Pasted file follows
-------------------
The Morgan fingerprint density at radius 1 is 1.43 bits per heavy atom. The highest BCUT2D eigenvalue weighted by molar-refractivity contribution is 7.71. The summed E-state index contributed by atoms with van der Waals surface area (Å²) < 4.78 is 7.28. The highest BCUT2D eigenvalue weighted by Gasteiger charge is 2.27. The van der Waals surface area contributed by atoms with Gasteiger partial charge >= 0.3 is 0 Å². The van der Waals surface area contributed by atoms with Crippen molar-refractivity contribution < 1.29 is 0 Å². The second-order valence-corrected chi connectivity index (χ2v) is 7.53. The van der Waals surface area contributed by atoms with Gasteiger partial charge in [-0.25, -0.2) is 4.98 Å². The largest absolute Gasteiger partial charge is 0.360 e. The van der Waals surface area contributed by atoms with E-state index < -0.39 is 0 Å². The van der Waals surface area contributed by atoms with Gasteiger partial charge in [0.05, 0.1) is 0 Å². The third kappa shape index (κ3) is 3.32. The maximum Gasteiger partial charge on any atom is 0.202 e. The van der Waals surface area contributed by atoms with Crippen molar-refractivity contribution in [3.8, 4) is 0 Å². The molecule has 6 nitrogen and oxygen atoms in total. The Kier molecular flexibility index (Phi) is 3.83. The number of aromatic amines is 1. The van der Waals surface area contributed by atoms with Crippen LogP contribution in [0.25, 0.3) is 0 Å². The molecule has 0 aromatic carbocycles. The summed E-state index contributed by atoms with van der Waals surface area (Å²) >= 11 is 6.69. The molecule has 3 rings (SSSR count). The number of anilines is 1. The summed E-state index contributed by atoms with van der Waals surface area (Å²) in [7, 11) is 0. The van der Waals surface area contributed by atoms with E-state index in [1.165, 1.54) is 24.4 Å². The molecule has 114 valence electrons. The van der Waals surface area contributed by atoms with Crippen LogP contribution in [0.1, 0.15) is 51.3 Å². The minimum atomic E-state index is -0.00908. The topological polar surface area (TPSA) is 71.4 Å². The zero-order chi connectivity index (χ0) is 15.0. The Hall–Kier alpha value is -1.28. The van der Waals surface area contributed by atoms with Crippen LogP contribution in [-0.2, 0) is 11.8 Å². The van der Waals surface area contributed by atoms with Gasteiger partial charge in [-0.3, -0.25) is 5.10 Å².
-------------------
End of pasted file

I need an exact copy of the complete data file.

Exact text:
The Morgan fingerprint density at radius 1 is 1.43 bits per heavy atom. The highest BCUT2D eigenvalue weighted by molar-refractivity contribution is 7.71. The summed E-state index contributed by atoms with van der Waals surface area (Å²) < 4.78 is 7.28. The highest BCUT2D eigenvalue weighted by Gasteiger charge is 2.27. The van der Waals surface area contributed by atoms with Gasteiger partial charge >= 0.3 is 0 Å². The van der Waals surface area contributed by atoms with Crippen molar-refractivity contribution < 1.29 is 0 Å². The second-order valence-corrected chi connectivity index (χ2v) is 7.53. The van der Waals surface area contributed by atoms with Gasteiger partial charge in [-0.25, -0.2) is 4.98 Å². The largest absolute Gasteiger partial charge is 0.360 e. The van der Waals surface area contributed by atoms with E-state index < -0.39 is 0 Å². The van der Waals surface area contributed by atoms with Gasteiger partial charge in [0.05, 0.1) is 0 Å². The third kappa shape index (κ3) is 3.32. The maximum Gasteiger partial charge on any atom is 0.202 e. The van der Waals surface area contributed by atoms with Crippen molar-refractivity contribution in [3.8, 4) is 0 Å². The molecule has 6 nitrogen and oxygen atoms in total. The Kier molecular flexibility index (Phi) is 3.83. The number of aromatic amines is 1. The van der Waals surface area contributed by atoms with Crippen LogP contribution in [0.25, 0.3) is 0 Å². The molecule has 0 aromatic carbocycles. The summed E-state index contributed by atoms with van der Waals surface area (Å²) >= 11 is 6.69. The molecule has 3 rings (SSSR count). The number of anilines is 1. The summed E-state index contributed by atoms with van der Waals surface area (Å²) in [7, 11) is 0. The van der Waals surface area contributed by atoms with E-state index in [1.165, 1.54) is 24.4 Å². The molecule has 114 valence electrons. The van der Waals surface area contributed by atoms with Crippen LogP contribution in [0.1, 0.15) is 51.3 Å². The minimum atomic E-state index is -0.00908. The topological polar surface area (TPSA) is 71.4 Å². The zero-order chi connectivity index (χ0) is 15.0. The Hall–Kier alpha value is -1.28. The van der Waals surface area contributed by atoms with Crippen LogP contribution in [-0.2, 0) is 11.8 Å². The van der Waals surface area contributed by atoms with Gasteiger partial charge in [-0.3, -0.25) is 5.10 Å².